We have bigger houses but smaller families; more conveniences, but less time. We have more degrees but less sense; more knowledge but less judgment; more experts, but more problems; more medicines but less healthiness. We’ve been all the way to the moon and back, but have trouble in crossing the street to meet our new neighbour. We built more computers to hold more copies than ever, But have less real communication; We have become long on quantity, but short on quality. These are times of fast foods but slow digestion; tall man, but short character; steep profits but shallow relationships. It’s a time when there is much in the window, but nothing in the room. -- The X IVth Dalai Lama
There's much on the mind, but little in the heart.--
A paradox is merely a wedge into reality's fractures
Rebellion is inevitable. I don't mean the political kind with weapons, leaders and death. I am talking about the much more intrinsic outpouring that most of us associate with teenage angst. The basic instinct that metaphorically makes us feel happier running into the darkness with eyes shut rather than walk into the tunnel of future groping and feeling the walls.
Rebellion is the first side effect of a growing mind - shaking off the training wheels carefully tied on your life cycle by your parents. Consider it the original sin if you want, but the first act of your free will is hardly likely to be an act of good. There are many who have said that the truth shall set you free, but for generations told to tell the truth, lies are what really sets them free from the apron strings.
The first kiss, the first cigarrette, that first mug of beer - they all change more things than their immediate effects. They are things looked upon quite badly by them and therefore become things to do to spite the world with. The basic thread of "I do what I want" drives people to do what they don't want as well.
Then one day, as quickly as it began, rebellion dies. Like a phoenix, it is reborn into what we prefer to call purpose. Same thing, new bottle - but Purpose needs no strutting or posing, it acts. Cause and effect comes into play - the word consequences creep into your mind and the clock of the human life clicks into the doldrums of young adulthood, where nothing much happens but everything important seems to be revolve around that fact.
I've walked around a couple of colleges in the last year. I miss the rebellion that used to thrum underneath the seemingly calm veneer of college day-to-day. Maybe I'm tuned to a different wavelength of a past. Maybe they changed what the rebellion means and forgot to tell me. But I just don't feel the vibe - I just get a disturbing sense of obedience from these future adults. The world's going to be really strange for me if people just obey without threat of consequences or reward for keeping in the lines. No stick or the carrot, merely orders and obedience.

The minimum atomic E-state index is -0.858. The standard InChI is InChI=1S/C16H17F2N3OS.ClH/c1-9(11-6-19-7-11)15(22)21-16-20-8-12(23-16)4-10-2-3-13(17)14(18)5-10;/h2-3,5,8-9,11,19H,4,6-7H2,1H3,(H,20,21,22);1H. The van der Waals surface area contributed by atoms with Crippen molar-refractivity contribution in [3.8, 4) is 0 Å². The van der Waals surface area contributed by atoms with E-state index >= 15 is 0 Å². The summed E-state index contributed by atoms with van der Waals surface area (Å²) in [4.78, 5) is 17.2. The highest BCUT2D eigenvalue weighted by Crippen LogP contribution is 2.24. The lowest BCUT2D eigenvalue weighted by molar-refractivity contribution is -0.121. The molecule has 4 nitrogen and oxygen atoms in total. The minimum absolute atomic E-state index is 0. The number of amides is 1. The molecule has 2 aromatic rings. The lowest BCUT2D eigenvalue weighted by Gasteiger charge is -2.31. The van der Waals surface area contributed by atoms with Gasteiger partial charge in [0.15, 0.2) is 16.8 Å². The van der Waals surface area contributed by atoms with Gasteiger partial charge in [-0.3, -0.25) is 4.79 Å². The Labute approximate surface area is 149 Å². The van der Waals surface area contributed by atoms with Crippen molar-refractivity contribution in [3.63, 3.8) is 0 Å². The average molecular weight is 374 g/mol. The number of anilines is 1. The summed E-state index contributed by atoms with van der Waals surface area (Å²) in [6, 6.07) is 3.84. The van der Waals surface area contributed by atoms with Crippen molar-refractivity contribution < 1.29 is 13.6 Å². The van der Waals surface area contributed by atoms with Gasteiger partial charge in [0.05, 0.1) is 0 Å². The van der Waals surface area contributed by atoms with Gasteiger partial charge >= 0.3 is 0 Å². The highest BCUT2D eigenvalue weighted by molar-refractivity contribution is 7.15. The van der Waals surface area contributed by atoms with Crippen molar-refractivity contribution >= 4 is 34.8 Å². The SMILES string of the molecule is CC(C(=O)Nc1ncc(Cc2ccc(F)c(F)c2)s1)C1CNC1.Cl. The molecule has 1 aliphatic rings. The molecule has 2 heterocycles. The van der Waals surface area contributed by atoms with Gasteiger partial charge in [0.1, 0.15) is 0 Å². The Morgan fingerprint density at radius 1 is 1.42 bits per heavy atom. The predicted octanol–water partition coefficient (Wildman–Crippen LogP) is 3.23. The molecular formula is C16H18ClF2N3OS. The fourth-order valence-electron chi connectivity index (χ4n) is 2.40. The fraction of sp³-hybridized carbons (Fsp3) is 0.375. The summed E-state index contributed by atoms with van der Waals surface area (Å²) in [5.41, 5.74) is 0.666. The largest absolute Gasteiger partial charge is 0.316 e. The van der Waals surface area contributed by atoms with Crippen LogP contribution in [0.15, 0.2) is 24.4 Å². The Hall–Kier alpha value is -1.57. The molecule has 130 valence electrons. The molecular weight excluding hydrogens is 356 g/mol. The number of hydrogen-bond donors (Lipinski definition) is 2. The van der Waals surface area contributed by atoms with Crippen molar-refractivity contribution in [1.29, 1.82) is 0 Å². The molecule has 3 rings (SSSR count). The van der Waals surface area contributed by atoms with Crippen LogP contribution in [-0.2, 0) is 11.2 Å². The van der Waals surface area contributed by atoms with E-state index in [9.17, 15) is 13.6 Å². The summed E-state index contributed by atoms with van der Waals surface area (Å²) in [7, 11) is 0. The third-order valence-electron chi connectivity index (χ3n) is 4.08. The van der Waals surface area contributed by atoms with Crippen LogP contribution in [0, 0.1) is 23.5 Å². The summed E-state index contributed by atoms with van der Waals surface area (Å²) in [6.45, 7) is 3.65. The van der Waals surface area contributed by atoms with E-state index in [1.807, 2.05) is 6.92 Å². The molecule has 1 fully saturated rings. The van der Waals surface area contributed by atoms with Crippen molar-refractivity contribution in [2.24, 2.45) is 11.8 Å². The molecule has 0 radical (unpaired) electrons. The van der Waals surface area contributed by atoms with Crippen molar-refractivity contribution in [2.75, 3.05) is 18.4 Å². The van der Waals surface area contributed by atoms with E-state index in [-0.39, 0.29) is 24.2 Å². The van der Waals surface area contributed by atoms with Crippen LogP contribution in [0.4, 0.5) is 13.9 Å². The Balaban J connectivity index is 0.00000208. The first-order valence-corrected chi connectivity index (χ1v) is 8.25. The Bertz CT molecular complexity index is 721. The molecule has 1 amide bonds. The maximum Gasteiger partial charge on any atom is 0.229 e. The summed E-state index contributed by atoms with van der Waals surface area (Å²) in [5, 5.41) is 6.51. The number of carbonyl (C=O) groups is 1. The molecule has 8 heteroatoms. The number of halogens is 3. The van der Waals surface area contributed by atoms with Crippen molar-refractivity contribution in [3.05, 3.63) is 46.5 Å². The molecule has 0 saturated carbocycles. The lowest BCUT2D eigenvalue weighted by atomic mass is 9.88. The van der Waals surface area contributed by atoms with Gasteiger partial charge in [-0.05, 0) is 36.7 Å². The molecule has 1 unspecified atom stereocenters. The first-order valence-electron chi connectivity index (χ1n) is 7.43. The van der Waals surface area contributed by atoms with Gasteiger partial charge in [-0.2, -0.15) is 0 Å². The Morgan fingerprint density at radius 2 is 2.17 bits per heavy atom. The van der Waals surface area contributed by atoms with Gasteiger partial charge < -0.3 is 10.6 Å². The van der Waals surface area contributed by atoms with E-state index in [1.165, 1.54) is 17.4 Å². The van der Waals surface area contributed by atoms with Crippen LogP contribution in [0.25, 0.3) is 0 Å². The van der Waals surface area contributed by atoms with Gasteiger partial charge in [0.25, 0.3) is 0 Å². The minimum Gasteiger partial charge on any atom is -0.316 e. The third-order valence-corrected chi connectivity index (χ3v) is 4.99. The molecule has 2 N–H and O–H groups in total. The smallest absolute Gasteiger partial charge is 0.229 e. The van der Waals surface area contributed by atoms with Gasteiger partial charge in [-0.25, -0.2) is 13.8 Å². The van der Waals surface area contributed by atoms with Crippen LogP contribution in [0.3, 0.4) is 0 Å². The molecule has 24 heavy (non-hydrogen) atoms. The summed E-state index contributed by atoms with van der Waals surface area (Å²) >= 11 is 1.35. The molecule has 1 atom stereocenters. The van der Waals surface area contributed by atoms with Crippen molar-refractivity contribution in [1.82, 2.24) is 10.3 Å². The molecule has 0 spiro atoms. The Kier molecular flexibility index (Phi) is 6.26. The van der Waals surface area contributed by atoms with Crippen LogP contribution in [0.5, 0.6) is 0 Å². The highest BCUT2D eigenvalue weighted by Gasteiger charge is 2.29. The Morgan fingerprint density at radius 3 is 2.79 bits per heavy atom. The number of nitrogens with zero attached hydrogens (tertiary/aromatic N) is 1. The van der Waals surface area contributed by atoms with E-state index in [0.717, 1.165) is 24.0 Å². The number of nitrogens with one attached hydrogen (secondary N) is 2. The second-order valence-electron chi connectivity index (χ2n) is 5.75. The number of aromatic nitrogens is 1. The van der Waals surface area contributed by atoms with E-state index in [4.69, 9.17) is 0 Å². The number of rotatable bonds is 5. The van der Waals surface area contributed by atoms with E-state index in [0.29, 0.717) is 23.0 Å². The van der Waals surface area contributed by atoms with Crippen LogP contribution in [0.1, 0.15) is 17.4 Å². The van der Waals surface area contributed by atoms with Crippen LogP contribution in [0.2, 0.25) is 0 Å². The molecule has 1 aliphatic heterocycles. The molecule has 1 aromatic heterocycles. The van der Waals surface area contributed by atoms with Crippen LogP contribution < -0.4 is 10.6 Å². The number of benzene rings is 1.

The seeds of rebellion are planted deep. They are watered by the tears of everything denied to you and rooted in all your potential. Pass through the gates and join the club.--
Humanity has advanced, when it has advanced, not because it has been sober,
responsible, and cautious, but because it has been playful, rebellious, and
-- Tom Robbins
Do you think you are competent ? I mean do you really *know* that you are competent to do what you are actually supposed to do ? I ran into this fundamental question on thursday night - I had to interview someone on friday morning and this thought just bubbled up. What if *you* were wrong about your competency ? Would that automatically disqualify you from judging other people's competency. This was a quite disheartening thought - I had always been very doubtful about my abilities and have often gone farther than I would've to prove to myself that it's all good.
The problem with having a mind like mine is that it doesn't care what it is doing as long as it is doing something. Like the proverbial genie out of the bottle, it has to do something productive to keep itself from turning back on the body that feeds it. I'll talk about the Stimulus Struggle some other day. But right now, I had this thought eat through my brain for nearly twenty four hours till I found an an answer.
Let us first postulate the predictions that we need to verify about incompetent induviduals :-
- overestimate their ability
- are unable to see competent people when they trip over them
- never realize they have screwed up
I remember reading the following off a 1996 calendar hanging near our TV at home. I am not sure it was from Confucius or not, but it does convey what I want to point out.
He who knows and knows that he knows, he is a master; follow him. He who knows and knows not that he knows, he is asleep; wake him. He who knows not and knows that he knows not, he is a student; teach him. He who knows not and knows not that he knows not, he is a fool; shun him.